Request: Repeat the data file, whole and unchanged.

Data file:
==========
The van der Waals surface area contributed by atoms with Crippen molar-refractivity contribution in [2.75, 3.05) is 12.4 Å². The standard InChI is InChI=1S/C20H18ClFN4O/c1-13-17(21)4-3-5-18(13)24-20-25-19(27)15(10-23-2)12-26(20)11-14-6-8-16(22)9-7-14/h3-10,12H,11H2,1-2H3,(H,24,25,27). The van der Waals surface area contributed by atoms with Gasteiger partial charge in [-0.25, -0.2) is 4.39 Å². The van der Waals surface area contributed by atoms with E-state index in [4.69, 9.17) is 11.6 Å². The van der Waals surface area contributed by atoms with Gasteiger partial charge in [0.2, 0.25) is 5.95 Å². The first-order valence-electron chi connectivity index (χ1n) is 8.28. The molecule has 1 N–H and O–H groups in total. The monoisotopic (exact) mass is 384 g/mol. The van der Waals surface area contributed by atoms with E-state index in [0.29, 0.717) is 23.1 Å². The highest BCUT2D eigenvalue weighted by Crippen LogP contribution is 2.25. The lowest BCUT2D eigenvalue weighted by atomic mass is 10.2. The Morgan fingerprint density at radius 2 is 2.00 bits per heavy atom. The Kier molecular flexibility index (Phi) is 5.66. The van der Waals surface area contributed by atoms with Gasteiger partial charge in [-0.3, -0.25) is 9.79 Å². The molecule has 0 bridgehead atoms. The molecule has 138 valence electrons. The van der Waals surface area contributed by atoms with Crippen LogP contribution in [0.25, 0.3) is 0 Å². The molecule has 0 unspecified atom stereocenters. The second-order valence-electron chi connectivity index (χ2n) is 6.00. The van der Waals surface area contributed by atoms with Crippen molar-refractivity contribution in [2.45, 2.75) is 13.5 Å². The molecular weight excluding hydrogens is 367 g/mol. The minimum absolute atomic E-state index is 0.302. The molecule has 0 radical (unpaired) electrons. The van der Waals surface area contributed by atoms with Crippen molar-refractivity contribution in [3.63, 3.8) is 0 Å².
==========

The van der Waals surface area contributed by atoms with Crippen molar-refractivity contribution in [2.75, 3.05) is 12.4 Å². The standard InChI is InChI=1S/C20H18ClFN4O/c1-13-17(21)4-3-5-18(13)24-20-25-19(27)15(10-23-2)12-26(20)11-14-6-8-16(22)9-7-14/h3-10,12H,11H2,1-2H3,(H,24,25,27). The van der Waals surface area contributed by atoms with Gasteiger partial charge in [-0.25, -0.2) is 4.39 Å². The van der Waals surface area contributed by atoms with E-state index in [4.69, 9.17) is 11.6 Å². The van der Waals surface area contributed by atoms with Gasteiger partial charge in [0.2, 0.25) is 5.95 Å². The first-order valence-electron chi connectivity index (χ1n) is 8.28. The molecule has 1 N–H and O–H groups in total. The monoisotopic (exact) mass is 384 g/mol. The van der Waals surface area contributed by atoms with E-state index in [0.29, 0.717) is 23.1 Å². The highest BCUT2D eigenvalue weighted by Crippen LogP contribution is 2.25. The lowest BCUT2D eigenvalue weighted by atomic mass is 10.2. The Morgan fingerprint density at radius 2 is 2.00 bits per heavy atom. The Kier molecular flexibility index (Phi) is 5.66. The van der Waals surface area contributed by atoms with Gasteiger partial charge in [-0.3, -0.25) is 9.79 Å². The molecule has 0 bridgehead atoms. The molecule has 138 valence electrons. The van der Waals surface area contributed by atoms with Crippen LogP contribution in [0.25, 0.3) is 0 Å². The molecule has 0 unspecified atom stereocenters. The second-order valence-electron chi connectivity index (χ2n) is 6.00. The van der Waals surface area contributed by atoms with Crippen molar-refractivity contribution in [2.45, 2.75) is 13.5 Å². The molecular weight excluding hydrogens is 367 g/mol. The minimum absolute atomic E-state index is 0.302. The molecule has 0 radical (unpaired) electrons. The van der Waals surface area contributed by atoms with Crippen molar-refractivity contribution in [3.63, 3.8) is 0 Å².